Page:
Understanding that the word is “submit” (to place oneself under) and not “obey” (cf. Eph. 6:1), helps us to understand that the woman’s objective is simply intended to complement her husband’s leadership. Rather than a two-headed monstrosity leading the family, she is there to support his God-designated role while fully functioning as his equal partner and “fellow heir of the grace of life” (1 Pet. 3:7). This means the wife should be free to share opinions, provide insight and even respectfully disagree. But when it is all said and done, she is willing to come alongside her husband’s spiritual plan for the family as God is holding the man accountable.

Understanding that the word is “submit” (to place oneself under) and not “obey” (cf. Eph. 6:1), helps us to understand that the woman’s objective is simply intended to complement her husband’s leadership. Rather than a two-headed monstrosity leading the family, she is there to support his God-designated role while fully functioning as his equal partner and “fellow heir of the grace of life” (1 Pet. 3:7). This means the wife should be free to share opinions, provide insight and even respectfully disagree. But when it is all said and done, she is willing to come alongside her husband’s spiritual plan for the family as God is holding the man accountable.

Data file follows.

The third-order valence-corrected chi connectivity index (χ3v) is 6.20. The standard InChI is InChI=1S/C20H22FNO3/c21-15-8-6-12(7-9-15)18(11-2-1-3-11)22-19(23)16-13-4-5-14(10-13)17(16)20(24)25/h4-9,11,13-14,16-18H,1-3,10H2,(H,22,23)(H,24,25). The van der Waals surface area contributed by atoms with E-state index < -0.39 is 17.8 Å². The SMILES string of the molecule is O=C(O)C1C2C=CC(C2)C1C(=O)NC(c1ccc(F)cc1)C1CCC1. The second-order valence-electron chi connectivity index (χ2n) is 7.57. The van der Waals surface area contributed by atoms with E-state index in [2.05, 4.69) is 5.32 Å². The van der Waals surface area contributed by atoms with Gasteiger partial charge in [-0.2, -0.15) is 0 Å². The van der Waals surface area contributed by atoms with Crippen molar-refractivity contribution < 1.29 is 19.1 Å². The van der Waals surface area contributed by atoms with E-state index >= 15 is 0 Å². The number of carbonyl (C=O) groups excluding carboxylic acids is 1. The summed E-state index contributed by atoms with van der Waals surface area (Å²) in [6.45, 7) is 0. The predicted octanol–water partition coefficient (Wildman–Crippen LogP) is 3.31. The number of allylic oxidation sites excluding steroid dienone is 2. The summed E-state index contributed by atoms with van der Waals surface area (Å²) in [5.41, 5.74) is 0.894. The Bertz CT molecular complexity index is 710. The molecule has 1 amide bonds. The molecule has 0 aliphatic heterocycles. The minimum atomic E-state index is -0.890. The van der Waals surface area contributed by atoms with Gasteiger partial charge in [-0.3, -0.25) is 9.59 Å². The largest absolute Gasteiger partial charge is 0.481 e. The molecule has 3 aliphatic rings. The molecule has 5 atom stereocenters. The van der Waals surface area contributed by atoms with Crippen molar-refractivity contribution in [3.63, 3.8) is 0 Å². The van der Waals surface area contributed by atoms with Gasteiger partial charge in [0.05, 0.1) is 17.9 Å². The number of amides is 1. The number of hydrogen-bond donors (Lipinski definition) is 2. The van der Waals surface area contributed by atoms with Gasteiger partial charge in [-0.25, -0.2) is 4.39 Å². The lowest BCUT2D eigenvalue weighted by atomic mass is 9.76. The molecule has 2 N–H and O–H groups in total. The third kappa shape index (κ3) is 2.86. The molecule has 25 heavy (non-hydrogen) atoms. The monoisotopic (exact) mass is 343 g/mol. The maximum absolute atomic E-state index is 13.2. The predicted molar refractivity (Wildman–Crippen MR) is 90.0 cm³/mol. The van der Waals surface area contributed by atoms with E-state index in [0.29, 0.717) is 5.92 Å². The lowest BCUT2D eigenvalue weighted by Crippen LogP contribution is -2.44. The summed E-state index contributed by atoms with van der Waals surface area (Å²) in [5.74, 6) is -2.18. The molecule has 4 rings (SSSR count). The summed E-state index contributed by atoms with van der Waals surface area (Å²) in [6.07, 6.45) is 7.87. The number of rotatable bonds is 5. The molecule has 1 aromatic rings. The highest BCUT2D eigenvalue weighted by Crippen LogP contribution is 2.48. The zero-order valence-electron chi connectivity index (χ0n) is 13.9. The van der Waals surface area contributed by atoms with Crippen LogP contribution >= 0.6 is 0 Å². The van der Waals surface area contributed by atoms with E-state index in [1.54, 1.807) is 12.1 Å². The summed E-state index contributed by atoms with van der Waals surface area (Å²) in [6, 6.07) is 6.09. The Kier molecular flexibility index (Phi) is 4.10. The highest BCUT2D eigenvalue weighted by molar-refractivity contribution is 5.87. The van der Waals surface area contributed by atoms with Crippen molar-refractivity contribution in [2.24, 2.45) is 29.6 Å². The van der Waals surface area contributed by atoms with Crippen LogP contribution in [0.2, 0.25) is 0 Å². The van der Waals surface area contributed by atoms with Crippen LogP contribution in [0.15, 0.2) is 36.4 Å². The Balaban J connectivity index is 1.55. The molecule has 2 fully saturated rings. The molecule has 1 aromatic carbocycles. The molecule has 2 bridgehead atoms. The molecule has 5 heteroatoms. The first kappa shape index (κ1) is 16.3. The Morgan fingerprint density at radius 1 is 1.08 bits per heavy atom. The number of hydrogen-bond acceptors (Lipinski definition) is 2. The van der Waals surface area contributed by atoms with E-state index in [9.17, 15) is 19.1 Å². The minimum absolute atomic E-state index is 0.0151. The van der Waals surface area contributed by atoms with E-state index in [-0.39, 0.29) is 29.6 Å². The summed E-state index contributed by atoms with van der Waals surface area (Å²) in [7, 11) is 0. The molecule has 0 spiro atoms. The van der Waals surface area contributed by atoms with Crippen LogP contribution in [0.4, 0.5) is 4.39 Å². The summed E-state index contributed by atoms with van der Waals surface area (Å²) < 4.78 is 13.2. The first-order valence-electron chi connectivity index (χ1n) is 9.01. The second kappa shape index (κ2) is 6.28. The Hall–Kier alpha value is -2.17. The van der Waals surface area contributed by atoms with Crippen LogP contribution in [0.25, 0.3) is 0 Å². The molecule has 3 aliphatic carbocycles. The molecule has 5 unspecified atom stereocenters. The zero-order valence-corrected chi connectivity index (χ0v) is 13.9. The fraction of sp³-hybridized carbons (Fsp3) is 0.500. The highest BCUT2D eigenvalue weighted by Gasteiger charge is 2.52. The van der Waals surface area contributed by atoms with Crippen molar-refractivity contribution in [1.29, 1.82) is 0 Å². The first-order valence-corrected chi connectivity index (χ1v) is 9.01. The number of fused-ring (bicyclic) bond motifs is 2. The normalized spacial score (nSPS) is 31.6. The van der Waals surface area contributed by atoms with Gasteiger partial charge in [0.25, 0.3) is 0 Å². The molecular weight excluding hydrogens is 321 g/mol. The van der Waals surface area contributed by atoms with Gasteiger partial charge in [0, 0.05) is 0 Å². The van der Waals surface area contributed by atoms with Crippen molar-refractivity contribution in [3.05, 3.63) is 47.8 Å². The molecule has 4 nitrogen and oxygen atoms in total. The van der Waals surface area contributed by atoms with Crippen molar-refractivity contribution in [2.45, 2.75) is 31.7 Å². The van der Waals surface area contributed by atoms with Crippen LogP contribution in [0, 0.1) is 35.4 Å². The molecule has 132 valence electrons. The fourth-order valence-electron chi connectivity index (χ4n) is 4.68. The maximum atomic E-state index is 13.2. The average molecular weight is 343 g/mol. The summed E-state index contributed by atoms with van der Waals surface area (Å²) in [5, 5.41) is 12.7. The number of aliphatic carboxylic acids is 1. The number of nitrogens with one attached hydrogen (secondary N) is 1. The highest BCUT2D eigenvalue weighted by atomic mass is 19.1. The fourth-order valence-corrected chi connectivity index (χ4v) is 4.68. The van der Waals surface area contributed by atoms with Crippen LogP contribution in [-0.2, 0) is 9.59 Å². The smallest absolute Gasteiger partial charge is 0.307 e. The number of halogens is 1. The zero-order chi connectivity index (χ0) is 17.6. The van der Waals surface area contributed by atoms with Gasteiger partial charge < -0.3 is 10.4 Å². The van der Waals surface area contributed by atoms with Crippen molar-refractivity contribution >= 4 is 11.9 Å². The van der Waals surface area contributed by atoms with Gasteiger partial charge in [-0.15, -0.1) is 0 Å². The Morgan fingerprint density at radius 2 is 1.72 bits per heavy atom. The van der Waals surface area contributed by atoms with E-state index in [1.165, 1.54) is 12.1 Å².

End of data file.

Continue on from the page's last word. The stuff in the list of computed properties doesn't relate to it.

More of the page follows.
Reference:   Sermon, Christ In The Marriage, Ecclesiastes 9:9, July 7, 2019.


10.